Monday, September 14, 2015

Bangladesh: Rice farmers and other stakeholders meet to help “Feed the Future”

Bangladesh, the most densely populated country in the world with 153 million people, also has one of the highest rates of undernutrition in the world. While almost 50% of Bangladeshis work in the agriculture sector, the country faces challenges for agriculture-led growth and food security. Bangladesh is one of the countries included in President Barrack Obama’s Feed the Future, his signature global hunger and food security initiative to reduce hunger and malnutrition through agricultural development.

About 45 participants comprised of Bangladesh farmers, farmer-groups, non-government organizations, private sector, government extensionists, and research institutes attended a workshop during the inception of Feed the Future: Bangladesh Rice Value Chain project funded by the United States Agricultural and International Development. The participants planned the strategies and approaches that will lay the groundwork of the 15-month project, which will address the key constraints in the rice-based value chain in Bangladesh.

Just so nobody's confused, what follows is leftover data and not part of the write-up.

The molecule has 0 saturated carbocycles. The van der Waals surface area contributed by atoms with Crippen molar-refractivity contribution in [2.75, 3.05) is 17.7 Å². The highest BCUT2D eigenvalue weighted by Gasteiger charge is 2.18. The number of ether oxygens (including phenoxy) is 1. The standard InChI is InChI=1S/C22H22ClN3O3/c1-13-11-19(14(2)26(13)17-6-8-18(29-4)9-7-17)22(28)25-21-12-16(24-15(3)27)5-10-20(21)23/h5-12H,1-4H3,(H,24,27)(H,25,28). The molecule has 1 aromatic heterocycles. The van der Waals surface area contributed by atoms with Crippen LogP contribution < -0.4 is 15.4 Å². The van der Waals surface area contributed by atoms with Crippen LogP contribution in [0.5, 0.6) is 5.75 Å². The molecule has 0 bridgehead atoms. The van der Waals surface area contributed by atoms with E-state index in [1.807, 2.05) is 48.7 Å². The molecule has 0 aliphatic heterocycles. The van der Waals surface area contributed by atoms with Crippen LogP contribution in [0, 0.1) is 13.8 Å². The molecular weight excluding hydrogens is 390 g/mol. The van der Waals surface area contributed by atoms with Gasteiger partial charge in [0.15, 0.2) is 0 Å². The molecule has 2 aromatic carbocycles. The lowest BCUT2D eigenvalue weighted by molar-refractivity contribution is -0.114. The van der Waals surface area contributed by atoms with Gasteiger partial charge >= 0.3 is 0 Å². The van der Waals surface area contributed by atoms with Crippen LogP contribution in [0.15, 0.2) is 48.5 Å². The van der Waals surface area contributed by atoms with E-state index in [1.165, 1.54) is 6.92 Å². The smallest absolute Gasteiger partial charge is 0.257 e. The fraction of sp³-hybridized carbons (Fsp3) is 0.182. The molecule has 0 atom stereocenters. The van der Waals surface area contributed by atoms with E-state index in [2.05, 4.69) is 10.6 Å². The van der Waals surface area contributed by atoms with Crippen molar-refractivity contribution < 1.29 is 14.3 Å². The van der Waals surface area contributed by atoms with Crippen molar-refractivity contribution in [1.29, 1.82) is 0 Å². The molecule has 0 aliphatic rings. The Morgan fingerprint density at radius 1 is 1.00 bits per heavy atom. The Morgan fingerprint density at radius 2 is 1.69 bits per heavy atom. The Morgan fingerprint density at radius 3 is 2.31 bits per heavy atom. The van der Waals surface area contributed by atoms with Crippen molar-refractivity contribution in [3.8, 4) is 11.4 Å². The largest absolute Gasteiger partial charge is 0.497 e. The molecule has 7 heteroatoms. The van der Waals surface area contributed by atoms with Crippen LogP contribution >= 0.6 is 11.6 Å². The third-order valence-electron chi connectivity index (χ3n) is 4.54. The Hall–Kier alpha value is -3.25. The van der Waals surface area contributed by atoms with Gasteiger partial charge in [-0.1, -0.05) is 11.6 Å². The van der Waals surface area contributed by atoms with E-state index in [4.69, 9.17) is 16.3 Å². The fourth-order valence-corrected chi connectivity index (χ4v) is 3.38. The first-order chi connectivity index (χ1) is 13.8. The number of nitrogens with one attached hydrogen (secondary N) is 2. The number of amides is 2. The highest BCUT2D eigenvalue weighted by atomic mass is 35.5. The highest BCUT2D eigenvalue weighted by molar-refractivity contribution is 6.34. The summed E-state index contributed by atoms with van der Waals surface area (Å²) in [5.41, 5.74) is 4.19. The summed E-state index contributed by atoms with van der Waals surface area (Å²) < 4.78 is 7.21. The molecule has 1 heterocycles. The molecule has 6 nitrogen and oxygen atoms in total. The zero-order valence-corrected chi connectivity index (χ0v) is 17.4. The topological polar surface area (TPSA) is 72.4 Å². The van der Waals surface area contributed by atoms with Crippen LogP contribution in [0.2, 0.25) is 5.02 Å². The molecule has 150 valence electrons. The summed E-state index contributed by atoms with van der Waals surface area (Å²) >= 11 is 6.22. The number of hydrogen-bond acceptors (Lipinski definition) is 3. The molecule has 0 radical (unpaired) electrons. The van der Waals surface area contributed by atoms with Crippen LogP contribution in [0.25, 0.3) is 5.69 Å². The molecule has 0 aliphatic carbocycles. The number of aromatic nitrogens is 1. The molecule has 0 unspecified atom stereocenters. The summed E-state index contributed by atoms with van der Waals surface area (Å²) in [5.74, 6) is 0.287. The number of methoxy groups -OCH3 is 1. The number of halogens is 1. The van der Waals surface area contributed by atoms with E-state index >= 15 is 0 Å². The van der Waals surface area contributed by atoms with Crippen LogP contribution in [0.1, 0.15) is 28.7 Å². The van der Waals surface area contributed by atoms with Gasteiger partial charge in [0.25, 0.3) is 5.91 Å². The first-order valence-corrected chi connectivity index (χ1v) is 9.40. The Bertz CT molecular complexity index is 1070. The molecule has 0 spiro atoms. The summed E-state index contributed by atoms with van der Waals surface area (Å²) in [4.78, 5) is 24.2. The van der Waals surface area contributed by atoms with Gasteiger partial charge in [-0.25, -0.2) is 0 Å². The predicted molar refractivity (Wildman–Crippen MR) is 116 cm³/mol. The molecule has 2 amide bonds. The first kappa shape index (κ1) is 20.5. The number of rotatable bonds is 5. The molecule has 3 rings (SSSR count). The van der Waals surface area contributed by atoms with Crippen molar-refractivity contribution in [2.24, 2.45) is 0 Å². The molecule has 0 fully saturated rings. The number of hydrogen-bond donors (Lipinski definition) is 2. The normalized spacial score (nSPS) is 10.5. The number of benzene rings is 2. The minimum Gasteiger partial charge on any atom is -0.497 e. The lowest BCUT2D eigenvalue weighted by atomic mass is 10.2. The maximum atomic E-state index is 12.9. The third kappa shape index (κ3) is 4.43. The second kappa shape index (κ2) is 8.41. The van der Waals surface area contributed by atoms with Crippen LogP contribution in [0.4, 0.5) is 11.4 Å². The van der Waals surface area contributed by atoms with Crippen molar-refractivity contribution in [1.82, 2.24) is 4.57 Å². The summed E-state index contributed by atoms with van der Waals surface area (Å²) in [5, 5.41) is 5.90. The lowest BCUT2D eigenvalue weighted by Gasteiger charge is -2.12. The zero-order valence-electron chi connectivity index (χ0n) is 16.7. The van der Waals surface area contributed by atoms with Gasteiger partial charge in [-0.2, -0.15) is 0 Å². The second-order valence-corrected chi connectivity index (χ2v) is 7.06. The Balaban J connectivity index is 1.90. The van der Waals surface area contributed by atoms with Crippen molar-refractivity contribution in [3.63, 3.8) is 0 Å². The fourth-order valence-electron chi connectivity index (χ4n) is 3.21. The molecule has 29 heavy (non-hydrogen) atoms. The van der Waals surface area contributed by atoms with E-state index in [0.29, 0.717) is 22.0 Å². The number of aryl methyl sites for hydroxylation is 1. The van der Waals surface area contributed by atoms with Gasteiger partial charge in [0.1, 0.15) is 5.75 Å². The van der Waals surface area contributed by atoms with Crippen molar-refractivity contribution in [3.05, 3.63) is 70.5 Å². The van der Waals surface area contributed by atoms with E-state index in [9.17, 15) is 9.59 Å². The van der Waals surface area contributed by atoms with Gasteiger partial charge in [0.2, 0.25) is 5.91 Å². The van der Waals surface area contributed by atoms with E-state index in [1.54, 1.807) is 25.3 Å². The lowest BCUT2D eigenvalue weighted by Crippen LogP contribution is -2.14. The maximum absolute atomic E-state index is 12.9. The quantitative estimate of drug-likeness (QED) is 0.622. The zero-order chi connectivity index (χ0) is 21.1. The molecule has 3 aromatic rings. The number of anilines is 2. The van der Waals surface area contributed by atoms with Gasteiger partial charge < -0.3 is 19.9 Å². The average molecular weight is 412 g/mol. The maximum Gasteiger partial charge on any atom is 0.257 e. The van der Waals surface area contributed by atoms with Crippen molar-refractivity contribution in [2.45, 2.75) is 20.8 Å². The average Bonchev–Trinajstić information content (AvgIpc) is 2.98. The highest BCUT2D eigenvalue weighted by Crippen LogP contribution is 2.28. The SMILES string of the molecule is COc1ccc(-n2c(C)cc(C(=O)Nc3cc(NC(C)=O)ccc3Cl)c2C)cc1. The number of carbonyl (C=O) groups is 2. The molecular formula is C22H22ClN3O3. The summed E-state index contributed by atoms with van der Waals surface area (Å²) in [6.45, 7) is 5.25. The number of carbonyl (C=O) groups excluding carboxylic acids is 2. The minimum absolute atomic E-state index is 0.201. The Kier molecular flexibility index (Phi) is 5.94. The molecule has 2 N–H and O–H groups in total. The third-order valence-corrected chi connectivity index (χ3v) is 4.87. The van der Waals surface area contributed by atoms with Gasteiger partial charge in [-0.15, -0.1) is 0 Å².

“We will revisit the project design, validate, and provide suggestions how we can most effectively implement the project,” shared Timothy Russell, project leader of Feed the Future: Bangladesh Rice Value Chain. The workshop used Participatory Impact Pathway Analysis (PIPA) as a tool for project partners to be fully involved in the project planning process, according to Dr. Russel. “In doing this, participants developed a better understanding of the project objectives and, in broader terms, the rice value chain and the aspirations of actors along the chain,” he added.

Facilitated by Martin Gummert and Reianne Quilloy from the International Rice Research Institute (IRRI), the workshop aimed to 1) identify and analyze rice value chain issues in Bangladesh, 2) discuss opportunities to address it, 3) characterize stakeholders who could help improve the rice value chain, and illustrate their patterns of interaction, and 4) develop impact pathways to identify entry points where the project stakeholders could help.

Project stakeholders planned for next project activities that will consist of finalizing memorandum of understanding between IRRI and selected stakeholders, hub-level planning for targeted strategies, and develop an annual workplan between IRRI and its project partners.

The workshop was held in  Bangladesh Agricultural Research Council Conference Room in Dhaka, Bangladesh on 9-10 September.

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